SINGAPORE - The Singapore Management University (SMU) and the Agency for Science, Technology and Research (A*Star) on Tuesday (April 26) launched a new lab which will apply artificial intelligence (AI) technology to tackle high-priority national challenges facing Singapore such as the ageing population and polarisation.
The lab will develop tools and solutions tailored to the local context. One example is AI-powered systems that can monitor the well-being of senior citizens and alert caregivers in the event of anomalies.
Another example is a platform that can quickly generate sentiment and public opinion analysis to keep policymakers informed and help them better respond to complex events like pandemics.
Besides this, the lab will also conduct research that integrates SMU's humanities and social sciences expertise and A*Star's science, technology, engineering and mathematics (Stem) expertise.
Speaking at the launch held at SMU's Yong Pung How School of Law, SMU provost Timothy Clark said the new lab will focus on two main areas of research: computational social sciences and human-AI synergy.
Research in the first area will involve using AI and computational tools to study social issues such as adaptability, resilience and cohesion in the population.
Professor Clark said computational tools can generate insights over large volumes of data, such as digital content gathered online, but research in disciplines such as psychology and sociology is needed to understand the ways people generate and consume this content.
Understanding this will be vital to designing ways to promote societal resilience and cohesion, and to combat divisiveness and falsehoods, he added.
"Our faculty members participating in the joint lab are experts in social media analysis, network analysis, natural language processing, machine learning and AI, which are crucial to conducting this area of research," said Prof Clark.
"They also have extensive experience in computational social science research into diverse societal challenges, such as media bias, polarisation and fake news across many online platforms and regions."
The other research area - human-AI synergy - will focus on developing advanced AI that can better understand human intentions using situational context and nuanced cues in human behaviour such as body language, tone of voice and facial expression.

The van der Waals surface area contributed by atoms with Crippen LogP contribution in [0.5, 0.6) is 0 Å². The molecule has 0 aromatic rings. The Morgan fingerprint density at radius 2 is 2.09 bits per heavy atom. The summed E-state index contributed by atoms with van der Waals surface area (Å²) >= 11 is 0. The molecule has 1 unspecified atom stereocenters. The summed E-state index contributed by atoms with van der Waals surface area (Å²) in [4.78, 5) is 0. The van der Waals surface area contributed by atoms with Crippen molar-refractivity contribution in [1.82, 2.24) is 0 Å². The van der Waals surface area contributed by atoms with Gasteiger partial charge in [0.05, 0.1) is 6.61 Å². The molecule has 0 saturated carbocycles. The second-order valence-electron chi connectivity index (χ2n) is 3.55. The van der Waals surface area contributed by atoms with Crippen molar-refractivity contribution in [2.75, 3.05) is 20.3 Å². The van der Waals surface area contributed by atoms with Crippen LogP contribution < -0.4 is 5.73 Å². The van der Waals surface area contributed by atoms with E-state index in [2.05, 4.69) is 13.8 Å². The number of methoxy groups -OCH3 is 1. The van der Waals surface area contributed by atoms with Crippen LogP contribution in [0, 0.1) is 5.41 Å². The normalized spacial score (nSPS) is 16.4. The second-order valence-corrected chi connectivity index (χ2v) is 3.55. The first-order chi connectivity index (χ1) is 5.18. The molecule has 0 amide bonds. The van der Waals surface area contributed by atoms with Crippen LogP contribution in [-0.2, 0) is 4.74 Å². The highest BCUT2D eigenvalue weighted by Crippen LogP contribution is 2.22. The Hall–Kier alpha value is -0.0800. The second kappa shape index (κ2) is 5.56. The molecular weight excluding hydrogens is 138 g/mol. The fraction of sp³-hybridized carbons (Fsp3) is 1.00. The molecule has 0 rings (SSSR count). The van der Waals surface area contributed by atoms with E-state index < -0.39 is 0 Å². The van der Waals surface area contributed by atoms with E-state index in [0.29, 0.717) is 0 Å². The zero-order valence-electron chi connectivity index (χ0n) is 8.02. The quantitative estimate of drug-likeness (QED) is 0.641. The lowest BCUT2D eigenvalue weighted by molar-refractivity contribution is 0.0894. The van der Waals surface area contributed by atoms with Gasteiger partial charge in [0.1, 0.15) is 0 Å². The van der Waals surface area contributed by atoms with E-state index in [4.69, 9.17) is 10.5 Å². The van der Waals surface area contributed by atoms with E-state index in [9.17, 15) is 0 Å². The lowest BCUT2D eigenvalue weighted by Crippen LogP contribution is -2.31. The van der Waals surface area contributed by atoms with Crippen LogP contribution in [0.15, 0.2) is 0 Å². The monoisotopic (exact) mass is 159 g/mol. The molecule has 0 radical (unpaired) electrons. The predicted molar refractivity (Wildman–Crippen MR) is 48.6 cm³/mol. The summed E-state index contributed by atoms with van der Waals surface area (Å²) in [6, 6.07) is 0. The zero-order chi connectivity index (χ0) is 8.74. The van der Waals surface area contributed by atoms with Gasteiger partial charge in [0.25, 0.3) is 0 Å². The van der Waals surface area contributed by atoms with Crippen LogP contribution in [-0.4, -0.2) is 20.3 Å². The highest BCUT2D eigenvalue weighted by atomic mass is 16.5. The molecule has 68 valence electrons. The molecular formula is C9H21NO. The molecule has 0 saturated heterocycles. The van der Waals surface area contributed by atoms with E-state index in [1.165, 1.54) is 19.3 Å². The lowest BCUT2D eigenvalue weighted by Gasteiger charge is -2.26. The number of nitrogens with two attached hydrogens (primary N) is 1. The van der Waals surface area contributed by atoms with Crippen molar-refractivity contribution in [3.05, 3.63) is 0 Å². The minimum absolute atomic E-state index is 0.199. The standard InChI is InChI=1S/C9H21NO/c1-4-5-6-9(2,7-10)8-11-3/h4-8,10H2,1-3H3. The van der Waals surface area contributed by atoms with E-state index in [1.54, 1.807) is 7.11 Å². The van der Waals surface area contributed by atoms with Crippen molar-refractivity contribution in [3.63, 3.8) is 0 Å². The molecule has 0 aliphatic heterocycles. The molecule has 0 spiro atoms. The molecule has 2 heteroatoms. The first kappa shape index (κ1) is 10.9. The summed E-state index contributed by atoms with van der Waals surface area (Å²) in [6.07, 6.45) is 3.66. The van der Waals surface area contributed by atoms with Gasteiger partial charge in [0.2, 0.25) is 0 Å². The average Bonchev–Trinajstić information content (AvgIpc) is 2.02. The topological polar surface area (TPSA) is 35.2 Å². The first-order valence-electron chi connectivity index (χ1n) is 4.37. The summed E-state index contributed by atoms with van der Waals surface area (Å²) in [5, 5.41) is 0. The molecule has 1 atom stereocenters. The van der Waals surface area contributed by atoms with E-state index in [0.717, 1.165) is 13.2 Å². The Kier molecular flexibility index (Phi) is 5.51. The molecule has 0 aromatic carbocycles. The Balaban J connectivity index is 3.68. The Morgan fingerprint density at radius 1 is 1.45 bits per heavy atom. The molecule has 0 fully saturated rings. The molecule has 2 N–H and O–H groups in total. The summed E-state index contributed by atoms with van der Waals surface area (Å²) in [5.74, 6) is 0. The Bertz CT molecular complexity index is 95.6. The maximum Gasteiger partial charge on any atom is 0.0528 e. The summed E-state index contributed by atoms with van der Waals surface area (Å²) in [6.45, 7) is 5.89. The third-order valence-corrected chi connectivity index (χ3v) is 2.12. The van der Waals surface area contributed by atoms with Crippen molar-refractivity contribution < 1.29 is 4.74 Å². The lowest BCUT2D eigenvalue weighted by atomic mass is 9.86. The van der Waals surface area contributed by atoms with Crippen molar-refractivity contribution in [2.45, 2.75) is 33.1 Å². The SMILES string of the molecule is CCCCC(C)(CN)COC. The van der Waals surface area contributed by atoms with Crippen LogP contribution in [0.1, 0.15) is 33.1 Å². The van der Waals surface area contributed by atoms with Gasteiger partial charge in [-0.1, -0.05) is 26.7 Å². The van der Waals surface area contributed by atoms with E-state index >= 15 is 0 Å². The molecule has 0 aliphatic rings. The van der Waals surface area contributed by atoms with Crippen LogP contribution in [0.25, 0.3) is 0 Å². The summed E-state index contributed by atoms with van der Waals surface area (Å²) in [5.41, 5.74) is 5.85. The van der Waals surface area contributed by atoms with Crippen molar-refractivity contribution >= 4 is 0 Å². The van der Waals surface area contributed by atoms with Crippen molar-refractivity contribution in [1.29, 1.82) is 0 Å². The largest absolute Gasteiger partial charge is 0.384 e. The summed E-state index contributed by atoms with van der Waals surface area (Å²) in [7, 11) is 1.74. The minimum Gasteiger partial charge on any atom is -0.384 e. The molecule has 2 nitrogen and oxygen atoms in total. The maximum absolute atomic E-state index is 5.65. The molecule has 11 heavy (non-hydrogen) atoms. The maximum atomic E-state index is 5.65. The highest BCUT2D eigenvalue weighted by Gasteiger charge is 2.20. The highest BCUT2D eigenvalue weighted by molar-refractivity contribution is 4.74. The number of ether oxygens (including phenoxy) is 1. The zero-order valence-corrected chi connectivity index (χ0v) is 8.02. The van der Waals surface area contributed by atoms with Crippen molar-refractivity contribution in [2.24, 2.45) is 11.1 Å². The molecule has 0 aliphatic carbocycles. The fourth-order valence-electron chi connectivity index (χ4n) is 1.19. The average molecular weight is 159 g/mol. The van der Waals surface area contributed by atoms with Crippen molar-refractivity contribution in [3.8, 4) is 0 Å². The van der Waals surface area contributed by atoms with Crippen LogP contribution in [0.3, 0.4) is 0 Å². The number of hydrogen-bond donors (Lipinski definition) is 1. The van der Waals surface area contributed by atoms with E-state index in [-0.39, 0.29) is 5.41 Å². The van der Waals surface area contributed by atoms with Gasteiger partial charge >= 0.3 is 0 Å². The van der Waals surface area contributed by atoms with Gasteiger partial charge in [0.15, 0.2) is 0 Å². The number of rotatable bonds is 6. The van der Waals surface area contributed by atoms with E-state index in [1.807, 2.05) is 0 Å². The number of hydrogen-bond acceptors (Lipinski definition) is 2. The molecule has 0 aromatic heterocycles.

Computer science professor Archan Misra, who is vice-provost of research at SMU and a co-director of the new lab, said advanced AI assistants with such capabilities can be incorporated into concierge service kiosks in places such as hospitals, hotels or university campuses.
The AI assistants should be able to pick up non-verbal signals, such as recognising when a user is puzzled or has forgotten something important.
It should also correctly infer what the user wants it to do and, if necessary, ask clarifying follow-up questions if it lacks sufficient information to perform the task.
"The reason we think social science is very important is that it's not just about the AI's capability," said Professor Misra, adding that the AI's designers need to take into account individual preferences.
"It's also about the human being's acceptance of the progressively increasing role of the AI, with its own fallibilities."
The tools and insights developed by the lab are aimed not only at government agencies, but also companies and other organisations, said Dr Lim Keng Hui, executive director of A*Star's Institute of High Performance Computing, who is the lab's other co-director.
He said the public opinion and sentiment analysis tool, for instance, could also be of interest to companies looking to redefine policies like hybrid work arrangements.
"Everybody has got different preferences depending on, let's say, where you're from or the nature of your work," he said.
"Using the AI, we'll able to make sense of their concerns at a large scale, to inform policymakers in companies or non-profit organisations."